Gregory’s world

Penitentiaries in Eastern Europe are chronically under-funded, repressive and corrupt. Prisoners suffer from brutal treatment by guards, terrible living conditions, and an inhumane criminal subculture.

In the nineteenth century Fyodor Dostoevsky, one of the greatest Russian authors, referred to his own imprisonment as an existence in “the house of the living dead.” It is into these harsh environments that HART and its dedicated Prison Ministry partners have been serving for the past twenty years.

Pastor Misha talking to an inmate

Gregory and Lloyd Cenaiko

As a result, I’ve witnessed many prison baptisms, and had the privilege of seeing clearly, the resurrecting power of the gospel – bringing life to walking dead men.

But the baptism I was about to witness today was different. For these were not ordinary convicts. They were ‘lifers’ in a maximum security prison for Ukraine’s most dangerous criminals. All of them have been convicted for multiple murders.

If not for Ukraine’s abolition of capital punishment several ago, each of the 27 prisoners in the eleven cells that comprised this deadly unit, would have been executed by now. Instead, they’ll spend the rest of their lives in deplorable Soviet style prison conditions.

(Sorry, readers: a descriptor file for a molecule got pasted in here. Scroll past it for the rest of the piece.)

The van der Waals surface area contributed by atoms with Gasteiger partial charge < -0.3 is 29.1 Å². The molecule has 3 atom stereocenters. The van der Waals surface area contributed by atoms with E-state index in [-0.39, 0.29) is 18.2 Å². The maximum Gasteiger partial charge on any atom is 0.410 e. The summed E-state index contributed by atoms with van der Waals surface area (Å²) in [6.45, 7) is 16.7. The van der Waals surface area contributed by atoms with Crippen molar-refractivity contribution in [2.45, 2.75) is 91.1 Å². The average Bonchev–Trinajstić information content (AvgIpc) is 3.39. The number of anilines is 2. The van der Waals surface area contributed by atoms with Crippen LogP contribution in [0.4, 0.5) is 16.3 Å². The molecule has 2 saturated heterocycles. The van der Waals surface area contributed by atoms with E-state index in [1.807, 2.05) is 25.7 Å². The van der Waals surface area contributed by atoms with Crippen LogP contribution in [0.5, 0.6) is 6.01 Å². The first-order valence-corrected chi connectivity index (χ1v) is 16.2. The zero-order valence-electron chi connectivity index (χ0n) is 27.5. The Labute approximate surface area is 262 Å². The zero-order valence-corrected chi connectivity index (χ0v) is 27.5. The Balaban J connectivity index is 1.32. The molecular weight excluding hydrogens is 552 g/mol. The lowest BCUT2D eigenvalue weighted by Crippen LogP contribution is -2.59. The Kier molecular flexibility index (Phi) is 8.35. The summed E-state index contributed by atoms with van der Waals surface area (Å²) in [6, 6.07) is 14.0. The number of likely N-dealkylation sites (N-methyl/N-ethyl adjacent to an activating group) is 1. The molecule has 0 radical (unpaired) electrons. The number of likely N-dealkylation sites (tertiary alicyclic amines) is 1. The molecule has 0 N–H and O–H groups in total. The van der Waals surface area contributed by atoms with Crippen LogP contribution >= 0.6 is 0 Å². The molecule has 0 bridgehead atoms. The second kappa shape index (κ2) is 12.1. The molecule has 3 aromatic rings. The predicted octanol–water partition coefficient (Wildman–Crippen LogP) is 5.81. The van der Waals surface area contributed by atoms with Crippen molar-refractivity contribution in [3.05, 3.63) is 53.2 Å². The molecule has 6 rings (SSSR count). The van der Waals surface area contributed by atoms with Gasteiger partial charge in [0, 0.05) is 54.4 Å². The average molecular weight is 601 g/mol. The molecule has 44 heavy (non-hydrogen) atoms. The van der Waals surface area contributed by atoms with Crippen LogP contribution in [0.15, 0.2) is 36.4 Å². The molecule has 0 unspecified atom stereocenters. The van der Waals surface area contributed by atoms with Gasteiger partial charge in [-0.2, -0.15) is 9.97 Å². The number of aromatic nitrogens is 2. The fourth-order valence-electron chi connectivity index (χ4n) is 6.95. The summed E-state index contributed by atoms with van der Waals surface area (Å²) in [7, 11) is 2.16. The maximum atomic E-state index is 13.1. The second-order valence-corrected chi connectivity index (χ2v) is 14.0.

Life outside their minuscule 6′ x 12′ cells consists of a daily, solitary 30 minute walk at night in the prison courtyard, a weekly shower (dripping pipe) and a phone call (telephone booth in a locked cage). Due to the nature of their crimes, they’re not allowed outside their cells without hand-cuffs and leg-irons.

Historically, the last room at the end of this 11-cell unit had a special deadly purpose. It had been the most terrifying place in this entire prison. Without any advance warning of their execution dates, prisoners were simply escorted into this room and summarily shot.


But this day was going to be a celebration of life, not death. And I wanted to be here because of Gregory – the most dangerous man in the most dangerous prison unit in Ukraine.

It was his story that brought me to this prison. I was intrigued when I first heard about a notorious killer, a mafia hit-man, convicted of murdering 18 people; ranked first place among the top ten most dangerous murderers in Ukraine – who had became a Christian while behind bars. His personal transformation was so dramatic, it had a tremendous impact on the prison’s warden.

So, when Misha Kenyo, a long-time HART partner invited me to join his ministry team for a Baptismal service of two inmates in Gregory’s unit, I readily agreed.

While prisoners from another unit were bringing buckets of water to fill the baptismal tub, we had time for three communion services at the cells of inmates who’d been previously baptized.

Pictures can’t convey the amazing connection we experienced with these men, as we partook of the bread and wine with them and prayed together.